A report finds that several “financially-strapped” Chicago pension funds invested $68 million in a “shaky” real estate deal brokered by a man associated with Chicago Mayor Richard Daley and Barack Obama that ultimately resulted in a $54 million loss.
The “high-risk” investment deal was reportedly arranged by Chicago lawyer Allison S. Davis — a longtime Daley family associate and the man who gave a young Barack Obama his first major Chicago job. Mayor Richard M. Daley’s nephew, Robert G. Vanecko, was also a principal in the deal, according to the Chicago Sun-Times.
The deal, going by the name DV Urban, was aimed at buying and rehabilitating several properties in a few Chicago neighborhoods and, with Daley as Mayor and three of his top operatives at City Hall in on the deal, it was easily and quickly approved.
According to the Sun-Times, eleven years later, the deal had obviously gone bust at great cost to the several city pension funds. As soon as the stories chronicling the failed investments hit the presses in 2009, Daley’s nephew, Vanecko suddenly withdrew his involvement in the scheme.
Several years later, and after a federal grand jury took up the fraud, the city pension administrators kicked Obama’s former employer out of the deal and tried to take control of the investments to save them from further ruin. Eventually, all the real estate properties in the original deal were shed, including a failed redevelopment plan of the former Chicago Defender headquarters and a costly project to rehab a burned out grocery store.
The various projects undertaken by the Obama/Daley associates ended up losing $54.2 million of pension fund dollars. But that was not the total extent of the loss. The pension funds also spent $2.6 additional dollars in legal fees to try and wrest control of the plan away from Davis and Vanecko as well as $14,400 in court fees.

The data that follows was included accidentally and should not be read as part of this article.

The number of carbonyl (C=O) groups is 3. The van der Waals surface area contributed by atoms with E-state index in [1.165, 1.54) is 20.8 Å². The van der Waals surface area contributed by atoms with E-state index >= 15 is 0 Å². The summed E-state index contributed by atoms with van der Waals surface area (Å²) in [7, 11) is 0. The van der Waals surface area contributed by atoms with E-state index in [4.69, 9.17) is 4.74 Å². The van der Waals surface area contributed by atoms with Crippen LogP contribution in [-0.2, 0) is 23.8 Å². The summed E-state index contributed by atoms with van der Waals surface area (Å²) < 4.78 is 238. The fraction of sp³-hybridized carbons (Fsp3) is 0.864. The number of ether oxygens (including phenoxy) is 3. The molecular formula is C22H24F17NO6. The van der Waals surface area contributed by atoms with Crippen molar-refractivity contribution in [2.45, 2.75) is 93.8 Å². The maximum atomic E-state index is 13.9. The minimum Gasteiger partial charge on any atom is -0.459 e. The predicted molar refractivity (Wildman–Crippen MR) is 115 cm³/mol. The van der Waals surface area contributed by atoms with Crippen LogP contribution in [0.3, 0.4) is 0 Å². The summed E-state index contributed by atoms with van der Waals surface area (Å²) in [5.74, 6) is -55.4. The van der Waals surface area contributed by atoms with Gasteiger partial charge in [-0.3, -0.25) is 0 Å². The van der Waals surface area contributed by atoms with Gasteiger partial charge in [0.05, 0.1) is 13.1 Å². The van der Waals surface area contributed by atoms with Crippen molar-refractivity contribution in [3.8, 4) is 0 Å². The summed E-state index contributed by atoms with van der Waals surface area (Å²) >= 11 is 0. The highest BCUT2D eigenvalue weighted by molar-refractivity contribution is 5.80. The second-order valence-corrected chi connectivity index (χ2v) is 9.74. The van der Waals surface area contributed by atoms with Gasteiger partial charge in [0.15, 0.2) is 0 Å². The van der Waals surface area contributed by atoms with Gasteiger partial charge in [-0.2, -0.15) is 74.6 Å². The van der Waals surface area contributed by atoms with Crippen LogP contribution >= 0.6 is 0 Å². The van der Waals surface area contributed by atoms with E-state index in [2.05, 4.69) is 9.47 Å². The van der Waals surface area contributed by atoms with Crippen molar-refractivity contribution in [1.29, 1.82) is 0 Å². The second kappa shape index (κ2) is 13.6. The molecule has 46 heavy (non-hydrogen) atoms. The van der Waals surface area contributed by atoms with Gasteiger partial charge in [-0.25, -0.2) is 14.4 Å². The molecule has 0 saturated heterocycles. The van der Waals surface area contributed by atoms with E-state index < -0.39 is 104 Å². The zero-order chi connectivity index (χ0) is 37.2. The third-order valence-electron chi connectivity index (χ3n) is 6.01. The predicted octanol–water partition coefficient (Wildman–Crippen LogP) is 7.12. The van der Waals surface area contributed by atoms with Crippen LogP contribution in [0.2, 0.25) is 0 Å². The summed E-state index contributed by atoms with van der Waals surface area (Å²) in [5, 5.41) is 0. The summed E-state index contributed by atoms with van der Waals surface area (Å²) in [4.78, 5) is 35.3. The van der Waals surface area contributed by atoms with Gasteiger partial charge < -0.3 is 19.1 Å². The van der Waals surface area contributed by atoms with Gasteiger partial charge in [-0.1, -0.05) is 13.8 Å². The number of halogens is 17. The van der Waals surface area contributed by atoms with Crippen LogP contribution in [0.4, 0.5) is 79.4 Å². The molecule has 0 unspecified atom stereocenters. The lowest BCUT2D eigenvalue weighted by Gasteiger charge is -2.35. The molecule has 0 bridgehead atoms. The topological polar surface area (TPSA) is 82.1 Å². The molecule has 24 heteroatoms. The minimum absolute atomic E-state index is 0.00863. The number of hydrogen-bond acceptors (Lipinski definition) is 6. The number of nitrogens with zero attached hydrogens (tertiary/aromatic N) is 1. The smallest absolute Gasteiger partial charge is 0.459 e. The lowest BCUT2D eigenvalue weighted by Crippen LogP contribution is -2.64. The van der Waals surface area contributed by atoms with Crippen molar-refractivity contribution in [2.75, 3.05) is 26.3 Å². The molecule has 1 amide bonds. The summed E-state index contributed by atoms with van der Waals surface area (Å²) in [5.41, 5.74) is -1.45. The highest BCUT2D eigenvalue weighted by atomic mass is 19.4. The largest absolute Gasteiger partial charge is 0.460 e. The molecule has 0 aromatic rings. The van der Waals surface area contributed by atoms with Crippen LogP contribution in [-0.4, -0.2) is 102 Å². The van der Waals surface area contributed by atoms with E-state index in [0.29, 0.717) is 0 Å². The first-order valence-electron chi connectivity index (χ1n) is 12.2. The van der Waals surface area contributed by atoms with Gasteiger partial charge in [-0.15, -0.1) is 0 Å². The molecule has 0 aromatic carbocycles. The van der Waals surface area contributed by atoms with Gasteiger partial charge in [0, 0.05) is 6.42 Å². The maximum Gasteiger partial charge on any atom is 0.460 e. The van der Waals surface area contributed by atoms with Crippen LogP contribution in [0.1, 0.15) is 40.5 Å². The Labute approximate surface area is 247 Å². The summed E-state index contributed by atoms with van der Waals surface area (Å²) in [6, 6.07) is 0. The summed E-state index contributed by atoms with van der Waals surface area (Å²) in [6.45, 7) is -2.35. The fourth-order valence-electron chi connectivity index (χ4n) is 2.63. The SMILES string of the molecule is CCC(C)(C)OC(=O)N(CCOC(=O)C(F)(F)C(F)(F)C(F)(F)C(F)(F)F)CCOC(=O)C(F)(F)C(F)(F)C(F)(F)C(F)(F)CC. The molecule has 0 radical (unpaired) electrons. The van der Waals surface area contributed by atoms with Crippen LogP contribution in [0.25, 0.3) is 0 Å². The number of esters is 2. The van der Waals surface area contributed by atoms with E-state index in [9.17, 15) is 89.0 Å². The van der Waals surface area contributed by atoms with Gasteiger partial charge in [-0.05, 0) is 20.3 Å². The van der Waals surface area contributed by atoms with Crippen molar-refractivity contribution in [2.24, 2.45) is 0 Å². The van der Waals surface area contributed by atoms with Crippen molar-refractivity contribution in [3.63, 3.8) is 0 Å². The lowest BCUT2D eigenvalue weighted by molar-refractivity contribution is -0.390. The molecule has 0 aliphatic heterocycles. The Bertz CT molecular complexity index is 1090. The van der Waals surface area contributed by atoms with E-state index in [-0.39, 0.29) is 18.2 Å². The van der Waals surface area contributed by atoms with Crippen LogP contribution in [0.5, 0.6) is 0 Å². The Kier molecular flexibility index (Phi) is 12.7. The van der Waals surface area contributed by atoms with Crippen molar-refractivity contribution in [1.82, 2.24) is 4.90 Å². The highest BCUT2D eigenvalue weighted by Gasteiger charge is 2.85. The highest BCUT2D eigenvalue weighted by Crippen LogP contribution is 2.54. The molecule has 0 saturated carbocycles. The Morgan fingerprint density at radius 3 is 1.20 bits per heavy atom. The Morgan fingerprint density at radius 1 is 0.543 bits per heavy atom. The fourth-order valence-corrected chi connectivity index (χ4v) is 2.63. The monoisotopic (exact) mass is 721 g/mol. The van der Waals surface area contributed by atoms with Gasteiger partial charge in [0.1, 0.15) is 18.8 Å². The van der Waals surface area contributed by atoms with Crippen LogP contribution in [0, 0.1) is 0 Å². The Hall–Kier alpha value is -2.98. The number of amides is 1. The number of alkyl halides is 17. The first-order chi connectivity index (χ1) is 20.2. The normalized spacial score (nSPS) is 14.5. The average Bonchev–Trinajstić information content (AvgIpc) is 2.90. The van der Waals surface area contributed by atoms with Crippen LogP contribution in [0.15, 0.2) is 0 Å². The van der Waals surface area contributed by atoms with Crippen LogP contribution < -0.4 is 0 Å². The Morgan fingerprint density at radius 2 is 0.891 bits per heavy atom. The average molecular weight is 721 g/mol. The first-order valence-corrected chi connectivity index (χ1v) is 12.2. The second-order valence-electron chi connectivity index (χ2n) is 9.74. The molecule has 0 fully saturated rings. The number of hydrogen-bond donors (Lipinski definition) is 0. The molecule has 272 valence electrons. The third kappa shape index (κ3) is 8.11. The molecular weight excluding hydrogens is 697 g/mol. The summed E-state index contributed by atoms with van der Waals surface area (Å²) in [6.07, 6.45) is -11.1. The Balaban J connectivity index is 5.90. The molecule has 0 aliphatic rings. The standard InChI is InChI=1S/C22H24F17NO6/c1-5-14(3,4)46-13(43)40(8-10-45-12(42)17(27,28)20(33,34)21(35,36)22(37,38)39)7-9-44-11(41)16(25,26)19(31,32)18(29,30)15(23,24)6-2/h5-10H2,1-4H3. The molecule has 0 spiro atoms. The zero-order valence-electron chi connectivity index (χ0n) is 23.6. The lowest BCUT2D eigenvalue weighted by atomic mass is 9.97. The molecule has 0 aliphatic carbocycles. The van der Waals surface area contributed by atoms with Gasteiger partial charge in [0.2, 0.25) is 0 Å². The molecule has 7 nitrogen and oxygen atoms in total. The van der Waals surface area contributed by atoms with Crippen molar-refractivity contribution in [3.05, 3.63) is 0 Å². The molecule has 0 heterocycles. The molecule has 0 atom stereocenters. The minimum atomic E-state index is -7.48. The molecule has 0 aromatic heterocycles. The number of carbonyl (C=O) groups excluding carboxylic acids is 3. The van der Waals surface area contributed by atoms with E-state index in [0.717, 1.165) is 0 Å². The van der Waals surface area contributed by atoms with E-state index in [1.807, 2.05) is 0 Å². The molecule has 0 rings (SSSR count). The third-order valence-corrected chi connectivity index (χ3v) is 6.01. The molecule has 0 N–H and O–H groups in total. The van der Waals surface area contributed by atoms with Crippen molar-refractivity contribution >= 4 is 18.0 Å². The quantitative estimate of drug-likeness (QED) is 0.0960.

The final accounting by the paper shows that the deal lost 80 percent of the funds invested into the development schemes. The city pension funds that lost the money includes the Chicago teachers, police, garbage collectors, bus drivers, and municipal employees funds.
“It’s one thing not to have a positive return. But it’s a whole ‘nother thing when you have negative returns and lose your principal,” Chicago Teachers pension fund official Charles Burbridge said. “DV Urban’s the worst that comes to mind.”
According to the paper, some of the pension funds that lost money include:
- The teachers’ fund lost $19.7 million
- The police lost $12 million
- The city laborers lost $8 million
- The bus drivers lost $2.4 million
- The municipal employees union lost $12 million
Meanwhile, DV Urban was paid around $9 million in “development fees” by the funds to manage the failed deals.
The loss of funds for the unions amounts to the loss of one year’s worth of pension payments for 720 retirees.
The full extent of the loss has sent the various pension funds scrambling to re-evaluate how they invest their members’ retirement funds, the paper reports.
Follow Warner Todd Huston on Twitter @warnerthuston.